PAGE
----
Peter Pan was the show planned for 2020. Maybe it will happen some other time but not this year. Another lesson in the things we take for granted.
Tonight is the 75th annual meeting of the membership of the community theater group now known as Brazosport Center Stages, located in Clute, TX. It began as the Little Theatre in Freeport and moved, along with a sister organization, Brazosport Music Theater, into the new Brazosport Center for the Arts and Sciences facility in 1976. Twenty years later, the two theater groups merged to form Brazosport Center Stages in 1996.
Brazosport Center Stages and I were both born in 1943. We only got to know each other after our family moved to Lake Jackson from Houston in 1982. Gradually over the years we became integral parts of each other’s lives.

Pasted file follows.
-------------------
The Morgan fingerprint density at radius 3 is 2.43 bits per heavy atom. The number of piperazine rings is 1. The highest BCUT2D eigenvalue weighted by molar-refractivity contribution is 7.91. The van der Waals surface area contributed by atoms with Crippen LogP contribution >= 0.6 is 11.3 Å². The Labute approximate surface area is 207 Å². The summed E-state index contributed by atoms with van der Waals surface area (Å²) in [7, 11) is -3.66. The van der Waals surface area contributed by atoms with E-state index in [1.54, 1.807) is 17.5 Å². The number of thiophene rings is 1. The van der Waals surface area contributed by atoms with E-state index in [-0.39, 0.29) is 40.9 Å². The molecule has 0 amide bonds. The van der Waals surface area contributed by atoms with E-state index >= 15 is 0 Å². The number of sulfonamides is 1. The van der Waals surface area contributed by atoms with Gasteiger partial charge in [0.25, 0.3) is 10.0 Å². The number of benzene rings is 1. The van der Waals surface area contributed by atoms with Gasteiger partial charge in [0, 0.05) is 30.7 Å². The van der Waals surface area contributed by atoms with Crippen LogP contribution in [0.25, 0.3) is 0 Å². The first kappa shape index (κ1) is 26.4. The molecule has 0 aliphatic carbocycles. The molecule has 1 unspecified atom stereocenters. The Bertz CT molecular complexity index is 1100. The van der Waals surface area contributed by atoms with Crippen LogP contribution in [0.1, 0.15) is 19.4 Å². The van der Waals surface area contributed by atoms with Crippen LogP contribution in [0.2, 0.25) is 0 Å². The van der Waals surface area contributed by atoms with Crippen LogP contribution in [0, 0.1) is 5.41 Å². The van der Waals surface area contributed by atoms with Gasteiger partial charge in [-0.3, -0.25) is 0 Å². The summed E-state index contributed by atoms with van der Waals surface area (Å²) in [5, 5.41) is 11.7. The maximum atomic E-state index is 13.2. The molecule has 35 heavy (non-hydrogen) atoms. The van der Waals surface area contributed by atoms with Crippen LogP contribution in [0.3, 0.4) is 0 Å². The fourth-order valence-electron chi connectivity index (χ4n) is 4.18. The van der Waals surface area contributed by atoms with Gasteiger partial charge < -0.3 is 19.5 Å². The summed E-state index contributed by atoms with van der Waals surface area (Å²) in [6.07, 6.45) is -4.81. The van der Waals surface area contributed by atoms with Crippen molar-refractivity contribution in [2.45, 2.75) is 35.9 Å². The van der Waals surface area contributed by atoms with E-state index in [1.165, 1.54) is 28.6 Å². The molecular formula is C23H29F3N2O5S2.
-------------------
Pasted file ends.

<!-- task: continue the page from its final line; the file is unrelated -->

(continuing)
I have an album of old proof sheets of film photos going back to the late 1980s when I first asked DeDe Dunn if she would allow me to take some rehearsal shots of “The Nerd.” She opened the door to me and the theater folks have always since welcomed me with my camera and I have been able to store up a lot of memories over the years of our relationship.
I love theater photography. Other people take care of lighting, posing, hair, makeup, costuming, movement and all I have to do is hit the shutter button. And – surprise! – actors almost never mind standing in the light and having their picture taken. After years of having subjects turn their backs to my camera and never apologizing (mostly my children), I now had a source of interesting and enthusiastic subjects. In all the years of photographing actors at BCS I have had exactly one get angry and tell me to get the camera out of her face. She was older then than I am now. She was entitled.